“It is helping them to see their … future role as a registered nurse, how they can use this to help others,” said the associate professor of nursing. “It’s the essence of altruism.”
This service learning component is a part of Lancaster’s Community Public Health Nursing course, which she has taught since 2018. This semester, nine students will prepare and serve food at the mission on Feb. 12, followed by six students on Feb. 26, seven students on Feb. 27 and seven students on April 9.
Lancaster said a typical day begins at 9 a.m. with a tour to acquaint them with the mission’s plans and goals. The kitchen work begins around 10 a.m.
“They may be back there cutting up potatoes,” Lancaster said. “They may be back there washing apples, you know, whatever is needed.”
The volunteers serve lunch beginning around noon, and, after some interaction with the residents, they participate in the clean-up, leaving at around 1:30 or 2 p.m.
“I can really tell when a student has understood it, when they say that it has been a life-changing experience for them, that they realize that nursing isn’t just about heart monitors and injections and things like that, but it’s about reaching people where they are,” Lancaster said.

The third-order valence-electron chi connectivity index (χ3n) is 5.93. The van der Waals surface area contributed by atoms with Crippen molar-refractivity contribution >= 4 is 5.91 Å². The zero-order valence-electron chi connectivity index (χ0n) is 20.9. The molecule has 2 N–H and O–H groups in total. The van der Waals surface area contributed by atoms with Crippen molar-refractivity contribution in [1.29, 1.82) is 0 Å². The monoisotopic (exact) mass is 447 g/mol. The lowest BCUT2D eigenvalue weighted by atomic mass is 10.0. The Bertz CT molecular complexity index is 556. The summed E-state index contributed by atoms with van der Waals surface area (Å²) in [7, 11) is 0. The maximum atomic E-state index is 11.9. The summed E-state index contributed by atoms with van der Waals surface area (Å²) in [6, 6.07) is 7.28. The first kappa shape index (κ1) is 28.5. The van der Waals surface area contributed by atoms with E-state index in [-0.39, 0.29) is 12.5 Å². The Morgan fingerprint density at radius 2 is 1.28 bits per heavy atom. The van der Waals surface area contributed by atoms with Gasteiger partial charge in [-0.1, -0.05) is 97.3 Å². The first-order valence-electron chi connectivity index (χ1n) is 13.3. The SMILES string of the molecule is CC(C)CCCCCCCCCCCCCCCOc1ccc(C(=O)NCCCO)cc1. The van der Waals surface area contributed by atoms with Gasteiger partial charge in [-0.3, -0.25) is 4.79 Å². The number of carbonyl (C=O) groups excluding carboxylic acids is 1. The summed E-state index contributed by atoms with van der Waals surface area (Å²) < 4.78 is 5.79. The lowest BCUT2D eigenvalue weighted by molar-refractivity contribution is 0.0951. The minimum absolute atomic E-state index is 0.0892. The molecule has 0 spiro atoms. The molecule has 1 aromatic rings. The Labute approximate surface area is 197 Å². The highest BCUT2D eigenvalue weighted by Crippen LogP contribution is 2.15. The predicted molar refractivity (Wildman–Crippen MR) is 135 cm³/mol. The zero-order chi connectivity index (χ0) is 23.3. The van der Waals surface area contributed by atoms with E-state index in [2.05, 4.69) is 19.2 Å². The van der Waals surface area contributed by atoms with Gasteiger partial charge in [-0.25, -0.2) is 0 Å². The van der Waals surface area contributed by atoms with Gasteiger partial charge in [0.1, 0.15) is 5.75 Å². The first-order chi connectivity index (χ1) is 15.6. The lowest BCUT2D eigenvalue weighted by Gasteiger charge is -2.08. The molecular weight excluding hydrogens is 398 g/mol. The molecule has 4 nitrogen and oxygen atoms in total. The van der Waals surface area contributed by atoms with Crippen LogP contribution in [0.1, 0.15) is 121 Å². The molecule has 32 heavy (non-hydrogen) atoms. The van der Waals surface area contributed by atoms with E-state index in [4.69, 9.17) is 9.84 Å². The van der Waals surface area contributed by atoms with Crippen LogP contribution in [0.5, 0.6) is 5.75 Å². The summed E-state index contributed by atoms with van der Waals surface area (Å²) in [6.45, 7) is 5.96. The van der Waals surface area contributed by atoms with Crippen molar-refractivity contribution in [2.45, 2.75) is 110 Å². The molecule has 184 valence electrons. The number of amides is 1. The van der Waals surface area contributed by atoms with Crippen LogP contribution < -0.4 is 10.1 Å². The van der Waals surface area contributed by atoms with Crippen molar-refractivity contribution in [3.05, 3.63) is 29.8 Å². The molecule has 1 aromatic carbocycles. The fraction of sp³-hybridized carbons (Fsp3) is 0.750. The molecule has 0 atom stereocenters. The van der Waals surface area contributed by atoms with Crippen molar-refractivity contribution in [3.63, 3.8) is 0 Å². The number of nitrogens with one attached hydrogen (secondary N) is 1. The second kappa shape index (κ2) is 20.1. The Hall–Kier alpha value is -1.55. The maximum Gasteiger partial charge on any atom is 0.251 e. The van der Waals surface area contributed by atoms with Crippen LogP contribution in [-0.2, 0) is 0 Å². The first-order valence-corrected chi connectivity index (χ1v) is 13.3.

All students must write reflection papers about their volunteerism. Some students initially are afraid to enter the mission, not knowing what they might encounter. However, Lancaster said they usually find that it takes their minds off themselves and prompts them to think about other people.
She remembered a particular reflection paper in which a student said, “I left the experience understanding that nurses are the guardians of the community.”
For more information, contact Lancaster at 615-494-8488 or firstname.lastname@example.org.
— Gina K. Logue (email@example.com)